Journal Information
Share
Share
Download PDF
More article options
Visits
0
Original article
DOI: 10.1016/j.bjorl.2019.10.006
Open Access
Uncorrected Proof. Available online 16 November 2019
Association of interleukin 22 receptor subunit alpha 1 gene polymorphisms with chronic rhinosinusitis
Visits
0
Vanessa R. Pires Dinartea,
Corresponding author
vanessadinarte@uol.com.br

Corresponding author.
, Wilson A. Silvab, Anemari R.D. Baccarinc, Edwin Tamashirod, Fabiana C. Valerad, Wilma T. Anselmo-Limad
a Faculdade de Medicina de Marília ‒ Famema, Divisão de Otorrinolaringologia, São Paulo, SP, Brazil
b Universidade de São Paulo, Hospital de Clínicas da Faculdade de Medicina de Ribeirão Preto, Departamento de Genética e Centro de Genômica Médica, São Paulo, SP, Brazil
c Laboratório de Genética Molecular, Centro de Terapia Celular (CEPID / FAPESP), Instituto Nacional de Ciência e Tecnologia em Terapia Celular e Células-Tronco (INCTC/CNPq), Hemocentro Regional de Ribeirão Preto, São Paulo, Brazil
d Universidade de São Paulo, Faculdade de Medicina de Ribeirão Preto, Divisão de Otorrinolaringologia, São Paulo, SP, Brazil
This item has received
0
Visits

Under a Creative Commons license
Article information
Abstract
Full Text
Bibliography
Download PDF
Statistics
Tables (6)
Table 1. Statistical analysis comparing the allelic frequencies in patients with chronic rhinosinusitis with nasal polyps and control subjects.
Table 2. Statistical analysis comparing the allelic frequencies in patients with chronic rhinosinusitis without nasal polyps and control subjects.
Table 3. Statistical analysis comparing the allelic frequencies in patients with chronic rhinosinusitis with and without nasal polyps.
Table 4. Characteristics of the study population.
Table 5. Description of the polymorphisms found in the IL22RA1 gene.
Table 6. Characterization of the polymorphisms found in the IL22RA1 gene in the different study groups.
Show moreShow less
Abstract
Introduction

Chronic rhinosinusitis is a multifactorial disease whose pathogenesis, influenced by both genetic and environmental factors, is still unclear. Previous genetic studies have shown that patients with chronic rhinosinusitis have reduced expression of the Interleukin-22 (IL-22) gene.

Objective

Identify and compare the frequency of polymorphisms in the IL22RA1 gene (IL22 alpha-1 subunit receptor) among chronic rhinosinusitis patients – either with or without nasal polyps.

Methods

Peripheral blood samples were collected from 70 chronic rhinosinusitis with polyps patients, 14 chronic rhinosinusitis without polyps patients and 68 subjects without chronic rhinosinusitis, followed by DNA extraction and IL22RA1 gene sequence analysis.

Results

Among ten polymorphisms identified in the IL22RA1 gene, three were not found in any of the genetic databases analyzed. Chronic rhinosinusitis patients displayed higher frequency of the c.113_114insA frameshift insertion, possibly pathogenic. Conversely, in the control group, polymorphism c.435A > C had a significant predominance of the mutated allele, perhaps related to a potential protection against the chronic rhinosinusitis phenotype. Polymorphism c.770C > T, characterized as a non-synonymous variant, was exclusively found in Black chronic rhinosinusitis with polyps patients.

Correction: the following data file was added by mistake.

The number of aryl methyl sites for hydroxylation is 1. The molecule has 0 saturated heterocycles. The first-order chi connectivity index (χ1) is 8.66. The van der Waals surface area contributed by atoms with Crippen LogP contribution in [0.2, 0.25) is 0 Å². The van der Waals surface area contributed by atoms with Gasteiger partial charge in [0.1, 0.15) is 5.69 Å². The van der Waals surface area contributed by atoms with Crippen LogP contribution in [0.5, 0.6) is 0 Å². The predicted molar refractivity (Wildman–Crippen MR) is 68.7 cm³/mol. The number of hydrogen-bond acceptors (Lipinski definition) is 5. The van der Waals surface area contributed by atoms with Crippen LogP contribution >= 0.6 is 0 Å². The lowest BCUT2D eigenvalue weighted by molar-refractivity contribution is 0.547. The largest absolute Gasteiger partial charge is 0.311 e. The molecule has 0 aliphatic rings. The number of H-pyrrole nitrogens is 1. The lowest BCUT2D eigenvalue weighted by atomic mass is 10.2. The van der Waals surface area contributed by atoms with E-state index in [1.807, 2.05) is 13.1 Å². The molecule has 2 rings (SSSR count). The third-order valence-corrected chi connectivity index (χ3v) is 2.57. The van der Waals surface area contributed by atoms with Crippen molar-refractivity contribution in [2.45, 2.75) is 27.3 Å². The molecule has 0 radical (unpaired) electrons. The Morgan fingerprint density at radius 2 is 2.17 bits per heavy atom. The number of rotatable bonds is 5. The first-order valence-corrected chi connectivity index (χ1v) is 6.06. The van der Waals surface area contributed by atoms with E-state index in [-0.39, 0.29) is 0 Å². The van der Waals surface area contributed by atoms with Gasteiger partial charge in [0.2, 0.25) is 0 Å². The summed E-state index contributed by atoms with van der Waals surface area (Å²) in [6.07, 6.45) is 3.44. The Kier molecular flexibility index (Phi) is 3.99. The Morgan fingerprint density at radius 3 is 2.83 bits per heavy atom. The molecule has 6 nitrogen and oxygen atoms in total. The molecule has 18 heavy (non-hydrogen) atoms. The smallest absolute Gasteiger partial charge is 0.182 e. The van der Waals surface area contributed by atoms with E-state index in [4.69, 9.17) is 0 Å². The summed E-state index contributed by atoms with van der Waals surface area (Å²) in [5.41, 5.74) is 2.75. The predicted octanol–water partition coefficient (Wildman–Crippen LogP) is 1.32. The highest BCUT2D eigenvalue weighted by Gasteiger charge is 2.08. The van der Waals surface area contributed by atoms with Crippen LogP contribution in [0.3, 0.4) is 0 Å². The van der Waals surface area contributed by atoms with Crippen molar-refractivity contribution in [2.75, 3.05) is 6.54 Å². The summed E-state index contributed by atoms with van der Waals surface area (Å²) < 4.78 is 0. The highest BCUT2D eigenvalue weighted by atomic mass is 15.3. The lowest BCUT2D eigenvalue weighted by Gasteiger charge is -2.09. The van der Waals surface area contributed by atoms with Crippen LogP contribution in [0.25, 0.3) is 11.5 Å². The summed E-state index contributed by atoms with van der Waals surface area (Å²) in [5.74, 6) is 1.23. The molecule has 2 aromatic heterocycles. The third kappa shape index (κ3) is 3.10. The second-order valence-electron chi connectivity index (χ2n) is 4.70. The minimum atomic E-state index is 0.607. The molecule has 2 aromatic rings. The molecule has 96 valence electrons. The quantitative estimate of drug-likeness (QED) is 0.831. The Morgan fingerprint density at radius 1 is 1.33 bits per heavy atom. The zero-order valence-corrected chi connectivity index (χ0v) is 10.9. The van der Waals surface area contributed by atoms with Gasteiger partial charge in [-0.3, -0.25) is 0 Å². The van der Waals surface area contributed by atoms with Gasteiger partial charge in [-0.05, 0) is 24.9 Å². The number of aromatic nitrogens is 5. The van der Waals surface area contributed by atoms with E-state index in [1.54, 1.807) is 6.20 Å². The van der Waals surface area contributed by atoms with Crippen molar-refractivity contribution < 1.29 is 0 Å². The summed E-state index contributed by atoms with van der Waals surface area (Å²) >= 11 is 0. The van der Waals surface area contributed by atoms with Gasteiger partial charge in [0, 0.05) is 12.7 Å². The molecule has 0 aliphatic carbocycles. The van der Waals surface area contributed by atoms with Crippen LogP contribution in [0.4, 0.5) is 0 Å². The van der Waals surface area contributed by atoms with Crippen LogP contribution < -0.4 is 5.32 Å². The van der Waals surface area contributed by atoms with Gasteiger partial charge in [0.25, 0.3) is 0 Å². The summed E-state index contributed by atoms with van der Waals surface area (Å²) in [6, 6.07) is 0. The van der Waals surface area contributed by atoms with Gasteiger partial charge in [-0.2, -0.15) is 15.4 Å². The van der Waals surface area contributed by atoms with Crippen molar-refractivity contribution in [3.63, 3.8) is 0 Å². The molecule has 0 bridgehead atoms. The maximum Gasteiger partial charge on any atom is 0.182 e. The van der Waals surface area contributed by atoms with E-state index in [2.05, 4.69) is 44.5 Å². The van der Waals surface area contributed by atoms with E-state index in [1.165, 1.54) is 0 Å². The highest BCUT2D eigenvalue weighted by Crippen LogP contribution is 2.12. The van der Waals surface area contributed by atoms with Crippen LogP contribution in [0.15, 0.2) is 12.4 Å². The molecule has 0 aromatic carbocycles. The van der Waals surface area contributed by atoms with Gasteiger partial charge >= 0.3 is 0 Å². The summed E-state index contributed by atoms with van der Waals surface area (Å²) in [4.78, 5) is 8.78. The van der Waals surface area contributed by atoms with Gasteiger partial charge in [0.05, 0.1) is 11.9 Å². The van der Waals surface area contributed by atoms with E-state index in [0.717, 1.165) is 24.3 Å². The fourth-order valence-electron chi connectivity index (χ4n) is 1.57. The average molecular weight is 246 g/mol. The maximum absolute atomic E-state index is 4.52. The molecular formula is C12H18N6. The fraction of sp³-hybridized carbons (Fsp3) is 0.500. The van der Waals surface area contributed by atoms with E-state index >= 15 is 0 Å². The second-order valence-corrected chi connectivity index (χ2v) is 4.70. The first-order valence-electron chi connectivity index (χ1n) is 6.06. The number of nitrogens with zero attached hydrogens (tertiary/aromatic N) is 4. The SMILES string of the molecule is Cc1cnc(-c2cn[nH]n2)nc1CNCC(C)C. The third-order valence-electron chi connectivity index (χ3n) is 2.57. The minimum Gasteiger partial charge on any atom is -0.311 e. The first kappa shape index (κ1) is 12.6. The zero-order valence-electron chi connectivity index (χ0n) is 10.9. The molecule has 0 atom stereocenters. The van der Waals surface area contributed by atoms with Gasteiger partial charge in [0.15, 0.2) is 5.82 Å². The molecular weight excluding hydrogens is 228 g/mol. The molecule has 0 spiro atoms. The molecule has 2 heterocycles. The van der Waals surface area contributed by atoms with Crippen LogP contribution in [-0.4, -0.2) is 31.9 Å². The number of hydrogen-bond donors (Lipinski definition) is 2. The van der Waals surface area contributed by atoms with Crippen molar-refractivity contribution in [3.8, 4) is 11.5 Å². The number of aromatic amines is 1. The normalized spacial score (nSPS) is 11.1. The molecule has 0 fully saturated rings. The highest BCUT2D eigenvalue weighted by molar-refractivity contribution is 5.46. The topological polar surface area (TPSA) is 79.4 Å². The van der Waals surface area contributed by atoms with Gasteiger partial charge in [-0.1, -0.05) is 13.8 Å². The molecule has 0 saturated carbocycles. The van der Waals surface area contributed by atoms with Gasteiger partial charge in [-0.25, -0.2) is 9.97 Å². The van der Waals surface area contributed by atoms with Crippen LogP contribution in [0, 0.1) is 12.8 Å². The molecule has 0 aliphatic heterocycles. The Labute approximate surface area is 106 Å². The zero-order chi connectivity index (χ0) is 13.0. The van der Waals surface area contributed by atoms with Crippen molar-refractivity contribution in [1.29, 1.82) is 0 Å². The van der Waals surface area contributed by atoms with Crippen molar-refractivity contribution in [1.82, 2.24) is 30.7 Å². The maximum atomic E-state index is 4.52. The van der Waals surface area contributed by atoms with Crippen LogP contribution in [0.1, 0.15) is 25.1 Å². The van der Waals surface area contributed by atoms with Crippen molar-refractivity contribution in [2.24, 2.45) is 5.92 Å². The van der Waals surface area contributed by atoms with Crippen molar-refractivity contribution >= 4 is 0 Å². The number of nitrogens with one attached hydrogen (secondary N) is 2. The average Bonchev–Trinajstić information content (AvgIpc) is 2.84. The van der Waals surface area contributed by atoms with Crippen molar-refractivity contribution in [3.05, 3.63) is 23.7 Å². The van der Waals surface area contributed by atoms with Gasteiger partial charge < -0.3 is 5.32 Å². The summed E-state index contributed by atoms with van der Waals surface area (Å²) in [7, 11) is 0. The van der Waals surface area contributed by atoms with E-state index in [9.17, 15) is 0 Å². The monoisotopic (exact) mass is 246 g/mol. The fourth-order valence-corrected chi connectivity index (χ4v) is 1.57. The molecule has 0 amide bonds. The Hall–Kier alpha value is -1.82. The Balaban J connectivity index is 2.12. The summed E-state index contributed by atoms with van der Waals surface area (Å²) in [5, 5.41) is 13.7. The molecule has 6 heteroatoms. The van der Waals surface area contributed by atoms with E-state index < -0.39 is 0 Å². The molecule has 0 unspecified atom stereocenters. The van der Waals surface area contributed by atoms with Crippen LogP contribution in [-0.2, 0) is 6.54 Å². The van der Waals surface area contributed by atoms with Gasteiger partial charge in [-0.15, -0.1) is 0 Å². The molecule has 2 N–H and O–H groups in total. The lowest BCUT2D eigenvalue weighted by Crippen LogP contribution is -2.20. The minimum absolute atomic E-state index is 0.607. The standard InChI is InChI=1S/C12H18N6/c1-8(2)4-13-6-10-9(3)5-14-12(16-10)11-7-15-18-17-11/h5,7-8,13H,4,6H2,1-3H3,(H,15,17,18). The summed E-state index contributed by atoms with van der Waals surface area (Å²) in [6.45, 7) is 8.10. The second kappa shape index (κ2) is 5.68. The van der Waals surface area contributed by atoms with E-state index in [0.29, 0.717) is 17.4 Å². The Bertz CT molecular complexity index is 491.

Conclusions

Although no direct causal relationship could be established between IL22RA1 gene polymorphisms and the pathophysiology of chronic rhinosinusitis, genetic variations such as c.113_114insA and c.435A > C may be involved in the susceptibility to or protection against the chronic rhinosinusitis phenotype, respectively. Testing this hypothesis will require studies with larger cohorts.

Keywords:
Nasal polyps
Chronic rhinosinusitis
Polymorphisms
Resumo
Introdução

A rinossinusite crônica é uma doença multifatorial cuja patogênese, influenciada por fatores genéticos e ambientais, ainda é incerta. Estudos genéticos anteriores mostraram que pacientes com rinossinusite crônica têm expressão reduzida do gene da Interleucina-22 (IL-22).

Objetivo

Identificar e comparar a frequência de polimorfismos no gene IL22RA1 (receptor subunidade alfa 1 da interleucina 22) entre os pacientes com rinossinusite crônica com ou sem pólipos nasais.

Método

Amostras de sangue periférico foram coletadas de 70 pacientes com rinossinusite crônica com pólipos nasais, 14 pacientes com rinossinusite crônica sem pólipos nasais e 68 indivíduos sem rinossinusite crônica, seguido por extração de DNA e análise da sequência do gene IL22RA1.

Resultados

Dos dez polimorfismos identificados no gene IL22RA1, três não foram encontrados em nenhum banco de dados genético analisado. Pacientes com rinossinusite crônica apresentaram maior frequência da inserção frameshift c.113_114insA, possivelmente patogênica. Por outro lado, no grupo controle, o polimorfismo c.435A > C mostrou predominância significativa do alelo mutado, talvez relacionado a uma proteção potencial contra o fenótipo da rinossinusite crônica. O polimorfismo c.770C > T, caracterizado como uma variante não-sinônima, foi encontrado exclusivamente em pacientes negros com rinossinusite crônica com pólipos nasais.

Conclusões